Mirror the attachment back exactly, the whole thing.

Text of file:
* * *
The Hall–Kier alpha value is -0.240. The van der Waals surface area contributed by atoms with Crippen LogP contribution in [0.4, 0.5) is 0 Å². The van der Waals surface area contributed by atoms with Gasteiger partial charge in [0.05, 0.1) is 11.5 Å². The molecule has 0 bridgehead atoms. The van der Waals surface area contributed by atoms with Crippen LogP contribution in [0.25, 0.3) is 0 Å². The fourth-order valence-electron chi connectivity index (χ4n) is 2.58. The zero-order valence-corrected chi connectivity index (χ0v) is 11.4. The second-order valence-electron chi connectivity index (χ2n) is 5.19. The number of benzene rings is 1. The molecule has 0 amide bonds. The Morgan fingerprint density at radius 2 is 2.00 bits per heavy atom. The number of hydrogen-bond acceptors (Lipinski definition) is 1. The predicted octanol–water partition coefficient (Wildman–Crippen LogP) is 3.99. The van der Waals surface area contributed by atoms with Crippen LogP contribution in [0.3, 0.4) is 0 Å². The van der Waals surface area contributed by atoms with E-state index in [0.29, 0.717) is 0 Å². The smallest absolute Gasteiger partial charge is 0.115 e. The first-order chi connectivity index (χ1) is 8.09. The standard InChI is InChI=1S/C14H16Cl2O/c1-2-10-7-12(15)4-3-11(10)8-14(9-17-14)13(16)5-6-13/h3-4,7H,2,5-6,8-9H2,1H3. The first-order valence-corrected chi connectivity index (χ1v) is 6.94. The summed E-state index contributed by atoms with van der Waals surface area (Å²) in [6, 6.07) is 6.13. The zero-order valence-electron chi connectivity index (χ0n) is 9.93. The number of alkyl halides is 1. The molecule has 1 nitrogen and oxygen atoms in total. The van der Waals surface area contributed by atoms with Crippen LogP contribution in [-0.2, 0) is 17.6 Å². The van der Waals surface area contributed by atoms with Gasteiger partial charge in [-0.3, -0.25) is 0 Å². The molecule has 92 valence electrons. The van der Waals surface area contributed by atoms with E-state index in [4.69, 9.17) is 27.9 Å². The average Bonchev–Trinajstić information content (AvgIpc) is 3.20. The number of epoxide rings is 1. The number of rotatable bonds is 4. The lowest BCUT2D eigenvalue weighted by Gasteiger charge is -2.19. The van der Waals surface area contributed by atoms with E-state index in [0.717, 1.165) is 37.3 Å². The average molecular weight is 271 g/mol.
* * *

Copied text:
The Hall–Kier alpha value is -0.240. The van der Waals surface area contributed by atoms with Crippen LogP contribution in [0.4, 0.5) is 0 Å². The van der Waals surface area contributed by atoms with Gasteiger partial charge in [0.05, 0.1) is 11.5 Å². The molecule has 0 bridgehead atoms. The van der Waals surface area contributed by atoms with Crippen LogP contribution in [0.25, 0.3) is 0 Å². The fourth-order valence-electron chi connectivity index (χ4n) is 2.58. The zero-order valence-corrected chi connectivity index (χ0v) is 11.4. The second-order valence-electron chi connectivity index (χ2n) is 5.19. The number of benzene rings is 1. The molecule has 0 amide bonds. The Morgan fingerprint density at radius 2 is 2.00 bits per heavy atom. The number of hydrogen-bond acceptors (Lipinski definition) is 1. The predicted octanol–water partition coefficient (Wildman–Crippen LogP) is 3.99. The van der Waals surface area contributed by atoms with Crippen LogP contribution in [0.3, 0.4) is 0 Å². The van der Waals surface area contributed by atoms with E-state index in [0.29, 0.717) is 0 Å². The smallest absolute Gasteiger partial charge is 0.115 e. The first-order chi connectivity index (χ1) is 8.09. The standard InChI is InChI=1S/C14H16Cl2O/c1-2-10-7-12(15)4-3-11(10)8-14(9-17-14)13(16)5-6-13/h3-4,7H,2,5-6,8-9H2,1H3. The first-order valence-corrected chi connectivity index (χ1v) is 6.94. The summed E-state index contributed by atoms with van der Waals surface area (Å²) in [6, 6.07) is 6.13. The zero-order valence-electron chi connectivity index (χ0n) is 9.93. The number of alkyl halides is 1. The molecule has 1 nitrogen and oxygen atoms in total. The van der Waals surface area contributed by atoms with Crippen LogP contribution in [-0.2, 0) is 17.6 Å². The van der Waals surface area contributed by atoms with Gasteiger partial charge in [-0.3, -0.25) is 0 Å². The molecule has 92 valence electrons. The van der Waals surface area contributed by atoms with E-state index in [4.69, 9.17) is 27.9 Å². The average Bonchev–Trinajstić information content (AvgIpc) is 3.20. The number of epoxide rings is 1. The number of rotatable bonds is 4. The lowest BCUT2D eigenvalue weighted by Gasteiger charge is -2.19. The van der Waals surface area contributed by atoms with E-state index in [0.717, 1.165) is 37.3 Å². The average molecular weight is 271 g/mol.